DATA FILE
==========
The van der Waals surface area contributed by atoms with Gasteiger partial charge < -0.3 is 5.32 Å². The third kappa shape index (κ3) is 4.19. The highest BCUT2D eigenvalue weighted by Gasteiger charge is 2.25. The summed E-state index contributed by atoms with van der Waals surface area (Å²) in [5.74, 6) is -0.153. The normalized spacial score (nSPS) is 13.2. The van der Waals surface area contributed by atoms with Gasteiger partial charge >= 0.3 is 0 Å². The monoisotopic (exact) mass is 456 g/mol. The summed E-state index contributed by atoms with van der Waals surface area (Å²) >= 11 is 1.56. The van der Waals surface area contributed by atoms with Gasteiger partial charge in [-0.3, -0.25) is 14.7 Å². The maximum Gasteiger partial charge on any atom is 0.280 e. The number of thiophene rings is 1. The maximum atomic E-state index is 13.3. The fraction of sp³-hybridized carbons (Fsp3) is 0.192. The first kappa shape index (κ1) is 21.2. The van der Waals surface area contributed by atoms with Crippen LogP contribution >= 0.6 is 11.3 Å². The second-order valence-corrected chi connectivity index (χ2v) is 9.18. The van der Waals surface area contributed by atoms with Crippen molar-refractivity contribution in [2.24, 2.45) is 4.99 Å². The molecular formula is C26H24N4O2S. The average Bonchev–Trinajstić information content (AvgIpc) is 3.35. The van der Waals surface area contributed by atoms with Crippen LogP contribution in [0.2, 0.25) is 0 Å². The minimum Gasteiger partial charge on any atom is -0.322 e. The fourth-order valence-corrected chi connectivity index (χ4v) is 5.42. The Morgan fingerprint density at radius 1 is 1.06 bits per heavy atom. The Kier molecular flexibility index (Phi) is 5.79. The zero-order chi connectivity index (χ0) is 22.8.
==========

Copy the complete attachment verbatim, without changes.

The van der Waals surface area contributed by atoms with Gasteiger partial charge < -0.3 is 5.32 Å². The third kappa shape index (κ3) is 4.19. The highest BCUT2D eigenvalue weighted by Gasteiger charge is 2.25. The summed E-state index contributed by atoms with van der Waals surface area (Å²) in [5.74, 6) is -0.153. The normalized spacial score (nSPS) is 13.2. The van der Waals surface area contributed by atoms with Gasteiger partial charge >= 0.3 is 0 Å². The monoisotopic (exact) mass is 456 g/mol. The summed E-state index contributed by atoms with van der Waals surface area (Å²) >= 11 is 1.56. The van der Waals surface area contributed by atoms with Gasteiger partial charge in [-0.3, -0.25) is 14.7 Å². The maximum Gasteiger partial charge on any atom is 0.280 e. The number of thiophene rings is 1. The maximum atomic E-state index is 13.3. The fraction of sp³-hybridized carbons (Fsp3) is 0.192. The first kappa shape index (κ1) is 21.2. The van der Waals surface area contributed by atoms with Crippen LogP contribution >= 0.6 is 11.3 Å². The second-order valence-corrected chi connectivity index (χ2v) is 9.18. The van der Waals surface area contributed by atoms with Crippen molar-refractivity contribution in [2.24, 2.45) is 4.99 Å². The molecular formula is C26H24N4O2S. The average Bonchev–Trinajstić information content (AvgIpc) is 3.35. The van der Waals surface area contributed by atoms with Crippen LogP contribution in [0.2, 0.25) is 0 Å². The minimum Gasteiger partial charge on any atom is -0.322 e. The fourth-order valence-corrected chi connectivity index (χ4v) is 5.42. The Morgan fingerprint density at radius 1 is 1.06 bits per heavy atom. The Kier molecular flexibility index (Phi) is 5.79. The zero-order chi connectivity index (χ0) is 22.8.